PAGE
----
- Oli Scarff/Getty Images
A prominent venture capitalist is drawing the ire of the internet after writing an op-ed that suggests women in tech would be better off if only they weren’t women.
John Greathouse, a partner at Rincon Venture Partners, outlines his ideas in a Wall Street Journal op-ed about how women might further their careers in the industry.
His suggestion? “Women in today’s tech world should create an online presence that obscures their gender.”
Greathouse suggests women use their initials instead of their real names, not include photos of themselves in their pitch deck, remove photos from their LinkedIn and Twitter accounts, and otherwise pretend they’re men.
Greathouse cites blind auditions for orchestras – which resulted in orchestras being more gender balanced, he says – as the reasoning for his suggestion, as well as data that shows that people are more likely to pay attention to someone who has a similar name as them.
People immediately took to Twitter to express their displeasure about Greathouse’s piece. Here’s a compilation of some of the more scathing tweets:
Woman on the internet: why not just be men?
— ian ownbey (@iano) September 29, 2016
Hey @WSJ I’d be happy to write about women in tech leadership if you want to choose an actual woman in tech leadership next time!
— Sara Mauskopf (@sm) September 29, 2016
— Rebekka Bond (@RebekkaBond) September 29, 2016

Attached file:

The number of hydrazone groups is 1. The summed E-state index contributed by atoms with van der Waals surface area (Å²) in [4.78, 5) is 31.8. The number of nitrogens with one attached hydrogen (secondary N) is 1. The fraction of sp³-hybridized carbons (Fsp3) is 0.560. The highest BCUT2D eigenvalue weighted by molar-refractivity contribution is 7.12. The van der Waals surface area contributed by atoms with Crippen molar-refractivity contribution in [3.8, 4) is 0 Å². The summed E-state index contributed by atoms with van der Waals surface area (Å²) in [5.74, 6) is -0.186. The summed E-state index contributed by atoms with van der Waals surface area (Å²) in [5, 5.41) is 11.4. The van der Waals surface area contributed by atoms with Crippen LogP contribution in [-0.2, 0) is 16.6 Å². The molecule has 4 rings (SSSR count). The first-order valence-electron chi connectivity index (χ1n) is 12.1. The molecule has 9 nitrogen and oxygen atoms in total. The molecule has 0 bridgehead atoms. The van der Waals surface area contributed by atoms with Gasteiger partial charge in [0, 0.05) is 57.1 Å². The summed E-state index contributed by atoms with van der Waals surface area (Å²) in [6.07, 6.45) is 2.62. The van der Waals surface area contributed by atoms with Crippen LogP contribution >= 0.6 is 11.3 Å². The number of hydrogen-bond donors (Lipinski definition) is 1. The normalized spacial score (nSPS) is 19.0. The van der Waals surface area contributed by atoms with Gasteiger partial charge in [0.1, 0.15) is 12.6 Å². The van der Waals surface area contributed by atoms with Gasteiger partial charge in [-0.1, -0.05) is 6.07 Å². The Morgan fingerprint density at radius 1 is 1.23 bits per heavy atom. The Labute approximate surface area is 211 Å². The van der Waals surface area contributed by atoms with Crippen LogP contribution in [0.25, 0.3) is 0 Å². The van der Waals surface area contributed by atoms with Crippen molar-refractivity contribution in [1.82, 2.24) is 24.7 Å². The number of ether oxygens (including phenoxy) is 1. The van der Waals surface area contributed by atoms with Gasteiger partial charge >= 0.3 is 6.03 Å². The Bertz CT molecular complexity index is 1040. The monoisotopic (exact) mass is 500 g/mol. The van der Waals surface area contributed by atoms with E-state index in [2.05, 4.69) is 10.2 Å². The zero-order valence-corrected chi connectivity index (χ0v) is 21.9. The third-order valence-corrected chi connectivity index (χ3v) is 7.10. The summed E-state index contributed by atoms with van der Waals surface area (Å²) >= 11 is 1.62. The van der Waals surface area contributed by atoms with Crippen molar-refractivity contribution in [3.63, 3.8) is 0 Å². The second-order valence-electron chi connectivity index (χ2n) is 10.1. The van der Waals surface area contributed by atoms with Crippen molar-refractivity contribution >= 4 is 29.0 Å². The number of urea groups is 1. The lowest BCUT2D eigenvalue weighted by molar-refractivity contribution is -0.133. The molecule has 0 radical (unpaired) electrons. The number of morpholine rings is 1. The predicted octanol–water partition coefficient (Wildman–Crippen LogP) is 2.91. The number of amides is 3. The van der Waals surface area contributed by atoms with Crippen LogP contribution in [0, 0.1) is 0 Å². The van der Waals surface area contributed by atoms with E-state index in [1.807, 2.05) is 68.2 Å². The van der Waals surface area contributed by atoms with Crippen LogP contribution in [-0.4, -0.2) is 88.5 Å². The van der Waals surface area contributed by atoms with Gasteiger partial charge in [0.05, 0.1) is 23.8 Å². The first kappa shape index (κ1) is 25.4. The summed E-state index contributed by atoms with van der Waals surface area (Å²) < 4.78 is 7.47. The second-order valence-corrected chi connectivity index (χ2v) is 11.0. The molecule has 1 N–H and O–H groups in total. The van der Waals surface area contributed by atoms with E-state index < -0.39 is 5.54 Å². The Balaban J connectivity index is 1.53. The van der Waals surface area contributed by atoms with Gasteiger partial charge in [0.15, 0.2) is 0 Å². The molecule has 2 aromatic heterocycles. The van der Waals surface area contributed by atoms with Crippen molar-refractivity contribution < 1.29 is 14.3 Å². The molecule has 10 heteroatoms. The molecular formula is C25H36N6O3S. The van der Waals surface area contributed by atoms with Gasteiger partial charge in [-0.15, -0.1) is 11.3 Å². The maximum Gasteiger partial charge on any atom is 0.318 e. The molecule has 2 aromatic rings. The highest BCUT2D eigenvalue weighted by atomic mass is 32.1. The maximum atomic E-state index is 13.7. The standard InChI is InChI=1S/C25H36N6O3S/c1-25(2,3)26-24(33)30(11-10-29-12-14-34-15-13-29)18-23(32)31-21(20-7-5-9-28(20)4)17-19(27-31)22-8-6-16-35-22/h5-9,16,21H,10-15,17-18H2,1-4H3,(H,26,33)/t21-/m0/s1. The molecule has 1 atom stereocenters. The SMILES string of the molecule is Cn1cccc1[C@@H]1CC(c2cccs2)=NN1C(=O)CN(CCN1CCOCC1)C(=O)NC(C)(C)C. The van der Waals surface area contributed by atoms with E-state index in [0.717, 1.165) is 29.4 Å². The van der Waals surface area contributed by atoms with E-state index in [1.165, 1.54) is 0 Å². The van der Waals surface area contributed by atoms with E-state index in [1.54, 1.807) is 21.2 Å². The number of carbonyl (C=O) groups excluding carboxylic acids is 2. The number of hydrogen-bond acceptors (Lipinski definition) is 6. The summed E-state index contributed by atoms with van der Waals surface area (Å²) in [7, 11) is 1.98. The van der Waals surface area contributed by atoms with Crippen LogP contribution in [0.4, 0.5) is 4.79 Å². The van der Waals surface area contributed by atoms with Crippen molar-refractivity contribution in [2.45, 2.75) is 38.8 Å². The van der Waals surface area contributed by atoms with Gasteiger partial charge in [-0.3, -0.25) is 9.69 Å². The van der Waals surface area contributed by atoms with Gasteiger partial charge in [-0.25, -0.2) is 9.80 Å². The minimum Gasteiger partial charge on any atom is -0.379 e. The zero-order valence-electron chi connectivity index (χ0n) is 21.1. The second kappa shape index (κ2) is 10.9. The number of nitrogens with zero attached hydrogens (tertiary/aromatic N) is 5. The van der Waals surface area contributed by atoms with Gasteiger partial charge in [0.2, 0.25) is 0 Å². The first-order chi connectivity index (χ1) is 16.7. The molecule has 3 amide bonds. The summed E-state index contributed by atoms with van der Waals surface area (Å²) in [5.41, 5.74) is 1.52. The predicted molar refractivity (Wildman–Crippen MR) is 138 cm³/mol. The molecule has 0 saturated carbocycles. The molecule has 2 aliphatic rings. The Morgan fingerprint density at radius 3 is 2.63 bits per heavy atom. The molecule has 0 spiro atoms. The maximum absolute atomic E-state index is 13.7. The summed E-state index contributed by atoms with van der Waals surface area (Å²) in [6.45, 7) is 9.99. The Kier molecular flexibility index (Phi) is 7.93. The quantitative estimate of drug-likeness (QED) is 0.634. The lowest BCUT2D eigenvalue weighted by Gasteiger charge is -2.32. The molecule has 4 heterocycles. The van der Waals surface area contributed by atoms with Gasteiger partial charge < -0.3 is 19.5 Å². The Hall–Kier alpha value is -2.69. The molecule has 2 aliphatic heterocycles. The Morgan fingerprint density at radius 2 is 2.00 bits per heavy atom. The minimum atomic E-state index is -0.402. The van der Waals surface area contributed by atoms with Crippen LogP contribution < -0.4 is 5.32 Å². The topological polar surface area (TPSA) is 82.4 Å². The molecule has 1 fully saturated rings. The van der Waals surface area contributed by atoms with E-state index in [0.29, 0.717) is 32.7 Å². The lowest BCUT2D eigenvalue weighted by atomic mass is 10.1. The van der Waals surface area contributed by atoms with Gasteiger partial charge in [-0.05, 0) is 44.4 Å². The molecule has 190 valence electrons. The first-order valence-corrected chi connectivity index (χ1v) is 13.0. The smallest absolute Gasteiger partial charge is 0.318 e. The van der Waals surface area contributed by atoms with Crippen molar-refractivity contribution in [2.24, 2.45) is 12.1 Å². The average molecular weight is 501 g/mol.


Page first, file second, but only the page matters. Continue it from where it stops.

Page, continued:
— Valerie Conners (@vmconners) September 29, 2016
Puts down iPhone
Throws through nearest windowhttps://t.co/50ZhhN4v3S
— BPLewis (@BPLewis) September 29, 2016
@WSJ Regarding the inane, pernicious “women in tech should use their initials online” article: It’s a slap in the face. Take it down.
— Matthew Rechs (@MrEchs) September 29, 2016
— Kristina Lustig (@kristinalustig) September 29, 2016
— Hannah Rutherford (@lomadia) September 29, 2016
Clearly, Greathouse’s piece didn’t go over well in the tech world and beyond – and for good reason. Simply because there’s data to support the idea that gender bias exists doesn’t mean that bias should be perpetuated.
However well intentioned, Greathouse’s suggestion that women are holding themselves back in the tech world – and every other world – simply by appearing to be women is not only insulting, it sets back whatever progress women have made in the tech industry.
Women in tech are still grossly underpaid compared with their male counterparts, subject to harassment, or just generally not taken seriously in the industry. Those issues can’t be solved by women hiding their gender online.